Together with the ring, more than 600 lots — the vast majority containing World War II memorabilia — worth several hundred thousand dollars went on sale on the first day of a two-day auction. Among them: a letter from SS chief Heinrich Himmler sending his mistress “a very special lovely kiss” in 1942; a typoscript from Adolf Eichmann, who comments on his death sentence, that went to a bookseller, who bid $1,700. Also offered were a map of the Sachsenhausen concentration camp, Julius Streicher’s anti-Semitic children’s books, papers documenting the deportation of Jews in 1943, and a collection of 41 photographs of exhumed bodies and skeletons of Russian civilians killed by German death squads.
Nazi relics make up 35 to 40 percent of the Cecil County auction house’s business, says owner Bill Panagopulos, 55, making him one of the major players in the worldwide trade of such objects. “I may not be the biggest, but probably the wildest,” he jokes.
But facilitating the sale of objects from the Third Reich is no laughing matter to many. The American Gathering of Jewish Holocaust Survivors and Their Descendants has criticized Alexander Historical Auctions for “making a business of selling Nazi artifacts and memorabilia.”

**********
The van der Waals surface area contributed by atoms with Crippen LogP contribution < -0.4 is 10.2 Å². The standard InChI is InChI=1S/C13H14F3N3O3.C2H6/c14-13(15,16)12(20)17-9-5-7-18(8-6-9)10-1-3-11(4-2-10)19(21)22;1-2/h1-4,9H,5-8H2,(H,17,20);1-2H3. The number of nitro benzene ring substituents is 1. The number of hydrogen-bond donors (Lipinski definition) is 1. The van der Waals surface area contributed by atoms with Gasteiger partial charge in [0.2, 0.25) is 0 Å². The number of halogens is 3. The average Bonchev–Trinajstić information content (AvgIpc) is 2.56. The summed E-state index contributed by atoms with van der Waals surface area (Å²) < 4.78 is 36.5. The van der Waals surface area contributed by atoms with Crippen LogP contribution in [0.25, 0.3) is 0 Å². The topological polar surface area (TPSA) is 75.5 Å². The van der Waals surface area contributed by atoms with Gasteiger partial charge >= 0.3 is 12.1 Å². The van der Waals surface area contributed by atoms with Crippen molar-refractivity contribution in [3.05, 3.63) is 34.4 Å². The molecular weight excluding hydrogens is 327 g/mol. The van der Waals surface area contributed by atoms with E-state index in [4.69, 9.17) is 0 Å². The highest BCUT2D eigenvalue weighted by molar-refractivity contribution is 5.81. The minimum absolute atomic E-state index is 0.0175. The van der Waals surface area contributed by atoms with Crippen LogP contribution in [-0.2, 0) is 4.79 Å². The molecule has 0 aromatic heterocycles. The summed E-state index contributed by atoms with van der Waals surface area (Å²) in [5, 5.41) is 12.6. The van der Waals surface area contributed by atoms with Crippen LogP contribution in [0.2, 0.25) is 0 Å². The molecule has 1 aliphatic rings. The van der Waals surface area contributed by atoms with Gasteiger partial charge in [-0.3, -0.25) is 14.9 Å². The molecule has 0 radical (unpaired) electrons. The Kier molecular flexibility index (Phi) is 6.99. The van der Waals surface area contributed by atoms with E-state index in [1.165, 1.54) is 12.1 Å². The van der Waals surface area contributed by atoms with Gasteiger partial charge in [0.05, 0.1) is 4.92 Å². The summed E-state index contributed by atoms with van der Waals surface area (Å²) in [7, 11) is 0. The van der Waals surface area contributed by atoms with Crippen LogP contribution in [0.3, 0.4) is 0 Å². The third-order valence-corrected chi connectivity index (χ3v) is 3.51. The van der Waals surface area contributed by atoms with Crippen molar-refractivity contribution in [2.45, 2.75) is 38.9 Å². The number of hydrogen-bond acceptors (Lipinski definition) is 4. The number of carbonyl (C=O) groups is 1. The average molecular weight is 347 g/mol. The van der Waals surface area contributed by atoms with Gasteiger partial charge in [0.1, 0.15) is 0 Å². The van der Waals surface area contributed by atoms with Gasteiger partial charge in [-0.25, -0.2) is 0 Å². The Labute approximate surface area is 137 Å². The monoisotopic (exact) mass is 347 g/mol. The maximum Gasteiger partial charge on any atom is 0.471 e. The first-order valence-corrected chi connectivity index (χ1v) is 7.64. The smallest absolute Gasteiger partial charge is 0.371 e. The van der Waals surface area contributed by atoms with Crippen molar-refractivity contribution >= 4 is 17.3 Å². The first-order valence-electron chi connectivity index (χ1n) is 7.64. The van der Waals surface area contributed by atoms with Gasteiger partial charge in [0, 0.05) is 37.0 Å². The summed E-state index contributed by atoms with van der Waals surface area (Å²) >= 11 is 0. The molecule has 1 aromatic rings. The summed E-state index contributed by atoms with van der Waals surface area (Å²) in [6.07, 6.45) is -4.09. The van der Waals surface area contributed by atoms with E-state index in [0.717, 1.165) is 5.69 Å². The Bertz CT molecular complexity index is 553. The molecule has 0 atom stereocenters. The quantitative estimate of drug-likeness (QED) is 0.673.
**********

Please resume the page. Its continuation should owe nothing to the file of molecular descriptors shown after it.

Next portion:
Panagopulos argues that “everybody can buy or sell what he wants.” He adds that an auction is always better than selling items under the table, because these pieces are at least visible and available for purchase by public institutions.
But, at elevated prices, institutions rarely have the means to buy these items. As a result, historians will probably never have the chance to study most of the traded papers if they stay in private collections — and that's where most of the items end up.
“Nazi sells,” says Panagopulos, who has been in the business for more than 25 years and estimates he has sold 45,000 objects. “I would sell Hitler’s mustache,” he jokes. He says that the contribution of Nazi objects to his overall earnings has increased over the past few years partly because of the enduring presence of World War II in television shows, films and books.
He says he does not particularly like the objects that bring him most of his money but that he doesn’t hesitate to sell them. “They have a bad karma,” he says. “Many consider these things distasteful, but I consider them as distasteful as any other part of history. History is not always pretty. Most of history is brutal.”